The rise and fall of China's Great Wall: the race to save a world treasure - Special Report Current Events, Sept 27, 2002
Save a personal copy of this article and quickly find it again with Furl.net. It's free! Save it. MADE OF BRICK, STONE, and dirt, the Great Wall twists and turns across China's landscape like a giant dragon. It seems to rise out of the sea at Bo Hal gulf, a place known to local people as Laolongtou, or "the old dragon's head." The wall then stretches across the plains, crawls along the sides of mountains and scales their peaks as it spans the Asian countryside.
This ancient wonder, built entirely by hand, often overwhelms visitors. On a trip to the wall in 1909, French scholar Auguste Gilbert de Voisins said, "Nothing stops it, nothing gets in its way; seeing it at this point, one might believe it to be eternal."
Today, however, neglect, misuse, and modernization threaten the giant dragon. Although the wall once stretched nearly 4,000 miles across China's northern border, only about 1,500 miles of China's Great Wall remain. The rest has fallen apart and disappeared.
This year, the World Monuments Fund placed the Great Wall on its list of 100 Most Endangered Sites. The group hopes to protect what's left of the wall and to encourage the Chinese government and others to save the historic structure. According to a World Monuments Fund report, "[The wall] was built to protect China; now China must protect it."
The Great Wall of Qin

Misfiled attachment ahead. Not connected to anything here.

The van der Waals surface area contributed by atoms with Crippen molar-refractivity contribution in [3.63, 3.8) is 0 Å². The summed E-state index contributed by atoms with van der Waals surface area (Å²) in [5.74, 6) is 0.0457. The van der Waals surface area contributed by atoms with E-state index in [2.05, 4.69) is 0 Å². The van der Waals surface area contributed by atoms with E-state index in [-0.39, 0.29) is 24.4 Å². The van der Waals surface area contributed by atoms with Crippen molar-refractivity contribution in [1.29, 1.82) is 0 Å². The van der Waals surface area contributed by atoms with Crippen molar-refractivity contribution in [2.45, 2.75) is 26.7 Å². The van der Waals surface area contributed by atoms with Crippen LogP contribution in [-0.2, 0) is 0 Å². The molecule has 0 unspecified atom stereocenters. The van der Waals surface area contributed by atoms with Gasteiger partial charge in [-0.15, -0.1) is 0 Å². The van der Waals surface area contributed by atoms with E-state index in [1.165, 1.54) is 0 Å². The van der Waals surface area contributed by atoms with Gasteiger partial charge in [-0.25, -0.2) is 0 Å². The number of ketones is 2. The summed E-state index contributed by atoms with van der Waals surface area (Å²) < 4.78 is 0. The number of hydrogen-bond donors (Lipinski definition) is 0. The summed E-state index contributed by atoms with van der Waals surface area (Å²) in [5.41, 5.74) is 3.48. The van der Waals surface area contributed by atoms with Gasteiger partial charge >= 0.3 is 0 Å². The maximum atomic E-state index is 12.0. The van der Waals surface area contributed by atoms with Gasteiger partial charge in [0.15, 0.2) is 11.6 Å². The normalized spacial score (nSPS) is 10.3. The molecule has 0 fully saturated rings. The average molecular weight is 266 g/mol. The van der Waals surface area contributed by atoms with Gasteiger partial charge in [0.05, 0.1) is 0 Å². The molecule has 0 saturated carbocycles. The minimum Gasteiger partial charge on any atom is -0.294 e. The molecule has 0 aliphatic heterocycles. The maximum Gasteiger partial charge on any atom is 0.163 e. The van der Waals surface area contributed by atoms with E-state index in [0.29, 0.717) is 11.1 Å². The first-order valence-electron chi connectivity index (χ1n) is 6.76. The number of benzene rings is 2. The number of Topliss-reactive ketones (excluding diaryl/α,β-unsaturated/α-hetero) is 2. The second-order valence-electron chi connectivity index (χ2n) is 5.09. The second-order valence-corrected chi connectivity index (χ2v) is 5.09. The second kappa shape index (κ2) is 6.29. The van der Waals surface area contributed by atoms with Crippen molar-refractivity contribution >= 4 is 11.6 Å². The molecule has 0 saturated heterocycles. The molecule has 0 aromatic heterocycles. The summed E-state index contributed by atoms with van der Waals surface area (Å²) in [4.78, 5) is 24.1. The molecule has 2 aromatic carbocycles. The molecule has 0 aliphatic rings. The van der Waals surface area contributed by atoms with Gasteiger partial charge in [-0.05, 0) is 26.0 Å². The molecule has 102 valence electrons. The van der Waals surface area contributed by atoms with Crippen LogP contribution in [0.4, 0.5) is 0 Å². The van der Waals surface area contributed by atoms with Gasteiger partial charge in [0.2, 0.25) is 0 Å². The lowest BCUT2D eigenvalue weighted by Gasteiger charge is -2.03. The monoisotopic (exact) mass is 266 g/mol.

China's Great Wall didn't start out so great. Begun nearly 2,300 years ago, the structure was a series of small fortifications. As early as 600 B.C., people in China built small walls around their homes and cities for protection. Soldiers guarded the gates around the city walls during the day and swung the gates shut at night.
During the Warring States period (475-221 B.C.), leaders struggling for control of China built walls around entire kingdoms. Soldiers occupied forts and towers on the wall and fought to protect the borders of the independent states.
In 221 B.C., Qin Shi Huangdi unified the kingdoms and became the first emperor of China. Qin Shi Huangdi gave orders to build the chang cheng, or "long wall," to protect China from northern nomads who were trying to invade China. Laborers built the wall by joining walls constructed earlier and extending the length of the wall to nearly 3,100 miles.
With the help of General Meng Tian, Qin Shi Huangdi ordered 800,000 men--soldiers, prisoners, and peasants--to build the wall. Where stones were plentiful, workers used stones to build parts of the wall. Where stones were scarce, workers used dirt.
To build the wall, laborers dug up large amounts of dirt and carried it to the wall. The workers then piled dirt into wooden frames about 6 inches deep. They used wooden instruments to pound the dirt until it became a solid mass. This process was repeated until the wall reached a desired height. Workers then moved the wooden frames to the next section of the wall and began the process again.
According to legend, Qin Shi Huangdi condemned workers to death for making the slightest construction errors. Today, few traces of the Qin wall remain. After Qin Shi Huangdi's death in 210 B.C., workers abandoned the wall and it eventually crumbled into ruins.
The Ming Fortress
Nearly all of Qin Shi Huangdi's successors built walls along China's northern frontier. The fortifications, however, never fully protected China from invasion. During the early 13th century, Genghis Khan, leader of the Mongols, a nomad group from the north, united several nomad armies and conquered much of Asia.
In 1279, Genghis Khan's grandson, Kubilai Khan, overthrew the Chinese emperor and established the Yuan dynasty (1279-1368). The Yuan emperors did not maintain the old wall or build a new one, so the wall began to fall into ruins.
After Khan died in 1227, a Chinese farmer named Zu...